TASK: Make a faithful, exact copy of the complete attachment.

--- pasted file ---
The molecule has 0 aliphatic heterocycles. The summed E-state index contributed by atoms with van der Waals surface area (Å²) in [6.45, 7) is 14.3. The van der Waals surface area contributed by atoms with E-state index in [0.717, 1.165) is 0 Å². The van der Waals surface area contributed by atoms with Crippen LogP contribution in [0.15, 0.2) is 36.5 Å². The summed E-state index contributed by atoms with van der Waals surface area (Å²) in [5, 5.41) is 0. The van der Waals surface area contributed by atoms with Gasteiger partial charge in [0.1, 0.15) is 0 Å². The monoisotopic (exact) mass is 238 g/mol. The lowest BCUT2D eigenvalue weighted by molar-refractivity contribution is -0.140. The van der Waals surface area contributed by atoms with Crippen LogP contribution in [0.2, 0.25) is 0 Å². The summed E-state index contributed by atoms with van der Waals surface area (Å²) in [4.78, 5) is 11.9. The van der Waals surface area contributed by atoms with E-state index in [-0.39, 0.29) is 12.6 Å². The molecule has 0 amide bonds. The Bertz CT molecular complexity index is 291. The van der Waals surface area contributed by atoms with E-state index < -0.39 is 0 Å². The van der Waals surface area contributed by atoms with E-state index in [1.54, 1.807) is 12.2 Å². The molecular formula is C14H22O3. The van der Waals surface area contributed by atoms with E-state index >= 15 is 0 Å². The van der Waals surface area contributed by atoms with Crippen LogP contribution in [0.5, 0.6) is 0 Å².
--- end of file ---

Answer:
The molecule has 0 aliphatic heterocycles. The summed E-state index contributed by atoms with van der Waals surface area (Å²) in [6.45, 7) is 14.3. The van der Waals surface area contributed by atoms with E-state index in [0.717, 1.165) is 0 Å². The van der Waals surface area contributed by atoms with Crippen LogP contribution in [0.15, 0.2) is 36.5 Å². The summed E-state index contributed by atoms with van der Waals surface area (Å²) in [5, 5.41) is 0. The van der Waals surface area contributed by atoms with Gasteiger partial charge in [0.1, 0.15) is 0 Å². The monoisotopic (exact) mass is 238 g/mol. The lowest BCUT2D eigenvalue weighted by molar-refractivity contribution is -0.140. The van der Waals surface area contributed by atoms with Crippen LogP contribution in [0.2, 0.25) is 0 Å². The summed E-state index contributed by atoms with van der Waals surface area (Å²) in [4.78, 5) is 11.9. The van der Waals surface area contributed by atoms with E-state index in [-0.39, 0.29) is 12.6 Å². The molecule has 0 amide bonds. The Bertz CT molecular complexity index is 291. The van der Waals surface area contributed by atoms with E-state index < -0.39 is 0 Å². The van der Waals surface area contributed by atoms with E-state index in [1.54, 1.807) is 12.2 Å². The molecular formula is C14H22O3. The van der Waals surface area contributed by atoms with E-state index >= 15 is 0 Å². The van der Waals surface area contributed by atoms with Crippen LogP contribution in [0.5, 0.6) is 0 Å².